I've known any number of these personalities over the years, and one of their more noteworthy traits is that they are all incredibly insecure people -- the kind of people for whom the primary value of an advanced academic degree is that it certifies your superiority over others. Being atop the heap, continually moving up the ladder, is their entire raison d'etre. The only friendships, as such, that they form are with acolytes who see some value in being pulled up the ladder with them.

And what they really can't tolerate is being questioned by people they consider their lessers. It touches every little button in their insecurity complexes. Their response, uniformly and without fail, is to attack the person of the questioner -- attacking them as bad and incompetent people, rather than responding to the actual facts raised.

The other funny thing about the news biz is that, unfortunately, these are the same people who make it farther up the hierarchy and become our "elite" pundits, partly because the elite model is something of a self-sustaining system. The authoritarian personalities of the ladder-climbers clearly appeal to the authoritarians who have ruled the roost for years themselves.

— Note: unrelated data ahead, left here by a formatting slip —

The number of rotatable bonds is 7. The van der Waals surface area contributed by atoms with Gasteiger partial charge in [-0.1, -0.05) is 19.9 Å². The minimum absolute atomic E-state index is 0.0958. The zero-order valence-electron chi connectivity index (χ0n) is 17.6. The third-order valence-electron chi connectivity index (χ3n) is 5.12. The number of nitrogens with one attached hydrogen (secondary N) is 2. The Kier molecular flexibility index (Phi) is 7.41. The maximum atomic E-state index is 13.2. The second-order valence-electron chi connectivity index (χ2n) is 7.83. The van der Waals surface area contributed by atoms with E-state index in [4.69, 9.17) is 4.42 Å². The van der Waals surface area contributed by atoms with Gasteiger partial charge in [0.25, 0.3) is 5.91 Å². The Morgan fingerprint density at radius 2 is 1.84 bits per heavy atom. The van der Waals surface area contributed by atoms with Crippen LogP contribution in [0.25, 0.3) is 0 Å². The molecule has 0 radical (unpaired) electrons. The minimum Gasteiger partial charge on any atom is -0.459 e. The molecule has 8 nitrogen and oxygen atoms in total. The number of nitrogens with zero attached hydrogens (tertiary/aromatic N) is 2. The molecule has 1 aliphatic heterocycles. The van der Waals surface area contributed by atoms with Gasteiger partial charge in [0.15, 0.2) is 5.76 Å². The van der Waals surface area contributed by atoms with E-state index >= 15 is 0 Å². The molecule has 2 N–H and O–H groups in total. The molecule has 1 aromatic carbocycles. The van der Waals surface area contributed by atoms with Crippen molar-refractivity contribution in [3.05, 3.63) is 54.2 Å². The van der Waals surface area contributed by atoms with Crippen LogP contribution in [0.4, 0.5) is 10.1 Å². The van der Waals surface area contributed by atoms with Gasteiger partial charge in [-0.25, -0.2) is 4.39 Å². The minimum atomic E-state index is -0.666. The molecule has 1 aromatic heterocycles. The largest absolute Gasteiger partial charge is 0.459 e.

This is the model that gives us people like Joe Klein, Maureen Dowd, Bill O'Reilly, David Broder, and Howard Kurtz. News Corpse the other day dissected Kurtz's response to those dirty-hippy bloggers who questioned his newsgathering methods, and satirically gave us the penultimate formulation of the elite punditry's attitude toward their lessers:
What these critics fail to understand is that it is none of their business. I don't have to answer to them. For what it's worth, I could have created the sites myself to provide corroboration for my preconceptions. Or I could have had my wife, Sheri Annis, do it. As president of Fourth Estate Strategies, she has the requisite skills and experience to produce convincing right wing propaganda. So what if we did invent these sites? What are you going to do about it, tell my boss? Go ahead. You'll be lucky if you get a response back that tells you to "stuff a sock-puppet in it."

In the end, these sniping parasites need to get off my back. Don't they know who I am? I'm Howie Kurtz of the Washington Post and CNN. I am the unassailable voice of Mainstream Media™ and I will not tolerate such impertinence from my lessers. F.O.

I really don't think any of these characters has any conception yet just how far, how deeply, and how permanently they have fallen in the estimation of the news-consuming public. Their continuing insistence in their unassailable authority, their elite wisdom, expressed mostly as ad hominem attacks on anyone undermining that authority, even in the face of exponentially mounting evidence of their buffoonery, just keeps digging the hole deeper. They are, indeed, fast becoming their own joke lines.

[Note: Lightly edited for corrections, minor additions.]